How we cross streets: some Chicago examples
Raquel Nelson — a woman in Georgia who was convicted of vehicular homicide for crossing the street with her son, struck by a drunk driver — will be be sentenced tomorrow, probably to a longer prison term than the one given to the driver himself.
Among the prolific discussion online, a number of commentators have wondered why she just didn’t walk to the crosswalk 0.3 miles away, implying that she is somehow lazy or a bad parent for not doing so. While crossing a busy arterial street at night is certainly risky, Raquel Nelson was just doing what pedestrians and people in general find instinctive to do: take the most efficient path to get to their destination.
A couple of examples from here in Chicago:
I’ve taken the Damen Ave. 50 bus northbound to the Damen Blue Line stop many times. The northbound bus stop, where you transfer to the L, is on the east side of the street, whereas the entrance to the station is on the west side of the street.
I’d say that about 90 percent of all riders transferring to the L turn right and cross behind the bus to the train station, a trip I’ve marked with a red arrow on both maps. In contrast, the distance from the bus stop to the crosswalk to the north is a mere 200 feet, a tenth of the distance that Raquel Nelson would have had to walk. Yet given this minimal distance to the crosswalk, most riders still continue to take this most effective way to get to the entrance.
People, pedestrians included, are hard-wired to find the most effective method to travel any particular distance. Sure, we know there’s a crosswalk 200 feet away, but we also know that it’s faster to just cross behind the bus. It does help that Damen is a relatively narrow two-lane street with traffic that seems to be either very light (at 6:25 am, when I am passing through) or chokingly heavy, both of which make it easy to cross. Nevertheless, we recognize the most efficient way to get there and we take it.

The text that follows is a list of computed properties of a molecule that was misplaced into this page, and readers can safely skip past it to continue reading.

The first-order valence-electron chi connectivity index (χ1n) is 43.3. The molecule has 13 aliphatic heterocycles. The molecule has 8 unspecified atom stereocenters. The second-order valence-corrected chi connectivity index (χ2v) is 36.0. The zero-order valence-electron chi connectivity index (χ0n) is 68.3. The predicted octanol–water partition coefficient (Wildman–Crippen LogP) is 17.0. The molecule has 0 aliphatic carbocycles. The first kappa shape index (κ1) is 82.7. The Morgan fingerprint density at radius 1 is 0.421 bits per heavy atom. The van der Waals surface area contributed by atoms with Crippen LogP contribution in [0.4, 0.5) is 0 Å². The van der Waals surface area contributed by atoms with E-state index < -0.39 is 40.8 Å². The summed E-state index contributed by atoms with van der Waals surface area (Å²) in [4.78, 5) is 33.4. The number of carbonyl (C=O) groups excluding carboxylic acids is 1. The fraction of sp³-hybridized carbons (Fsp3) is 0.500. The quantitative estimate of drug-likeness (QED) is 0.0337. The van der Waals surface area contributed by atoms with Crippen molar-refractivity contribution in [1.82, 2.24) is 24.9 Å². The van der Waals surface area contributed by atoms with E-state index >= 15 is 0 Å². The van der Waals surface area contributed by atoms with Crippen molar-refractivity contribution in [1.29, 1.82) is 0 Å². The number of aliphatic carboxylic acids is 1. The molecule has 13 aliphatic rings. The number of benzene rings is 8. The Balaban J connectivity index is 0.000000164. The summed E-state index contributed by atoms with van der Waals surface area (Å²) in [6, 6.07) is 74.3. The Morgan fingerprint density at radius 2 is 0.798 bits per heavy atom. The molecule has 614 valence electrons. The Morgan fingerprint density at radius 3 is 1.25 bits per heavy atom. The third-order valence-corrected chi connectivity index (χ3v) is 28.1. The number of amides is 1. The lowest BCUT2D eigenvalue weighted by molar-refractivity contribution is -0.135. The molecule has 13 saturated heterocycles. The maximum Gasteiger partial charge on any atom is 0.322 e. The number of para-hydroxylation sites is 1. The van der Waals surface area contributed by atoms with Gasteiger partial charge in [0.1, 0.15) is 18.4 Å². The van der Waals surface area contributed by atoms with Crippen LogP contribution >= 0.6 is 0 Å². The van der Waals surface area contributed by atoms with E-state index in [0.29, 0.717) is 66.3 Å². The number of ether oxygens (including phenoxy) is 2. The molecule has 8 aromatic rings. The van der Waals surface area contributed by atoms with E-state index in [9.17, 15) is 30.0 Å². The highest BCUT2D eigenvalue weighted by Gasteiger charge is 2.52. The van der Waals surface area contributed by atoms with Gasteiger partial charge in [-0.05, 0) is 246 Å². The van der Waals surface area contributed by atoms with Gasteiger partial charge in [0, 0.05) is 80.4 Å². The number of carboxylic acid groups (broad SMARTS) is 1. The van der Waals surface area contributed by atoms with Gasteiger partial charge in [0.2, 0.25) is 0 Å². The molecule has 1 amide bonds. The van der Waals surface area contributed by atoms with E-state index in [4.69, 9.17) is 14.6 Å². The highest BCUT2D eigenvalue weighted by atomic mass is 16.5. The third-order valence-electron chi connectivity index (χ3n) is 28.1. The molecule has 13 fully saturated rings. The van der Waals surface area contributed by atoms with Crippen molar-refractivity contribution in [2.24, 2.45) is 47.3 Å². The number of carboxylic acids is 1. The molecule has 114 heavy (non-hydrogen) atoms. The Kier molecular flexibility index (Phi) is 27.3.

In an indirect way, drivers perform the same mental calculation, too. How many times have you circled endlessly to find a “good” parking space that reduces the amount of walking? I’d wager half the time it would have been just faster to park the car in the first easily available spot and then walk to the destination, even if the distance were slightly longer. Even when we drive, we look for the fastest and most efficient path.
In downtown Chicago, the neighborhood with the highest Walk Score in the entire city, at Randolph and Michigan there is no crosswalk between the southwest and southeast corners (shown with a red arrow below), so pedestrians crossing between the Chicago Cultural Center or one of the Millennium Station exits must use three crosswalks in order to get to Millennium Park.
The crosswalk was removed in 2004 (scroll down or search “removed crosswalks”) in order to facilitate foot traffic. It is one of the most frustrating intersections to cross in the entire city; I once was so resistant to taking the three crosswalks, thinking that there must be some way to cross through Millennium Station to the park, that I ended up getting lost underground for quite some time.
I’m not saying that the entire street has to be a crosswalk, as extrapolating this principle to the logical extreme would mean pedestrianizing the entire street; the fastest path between two buildings facing each other is always the direct line across the street, after all. Instead, what I’m trying to point out is that it’s important to consider pedestrian psychology when we design streets and zone land in our cities.
Particularly at high-volume areas — such as the Damen bus-rail transfer and the heavily patronized Loop — we should acknowledge our crossing instincts and design these places accordingly. Walking is, or it should be, a fundamentally legitimate way of getting around a city, and building infrastructure that ignores this is short-sighted and a denial of human instinct.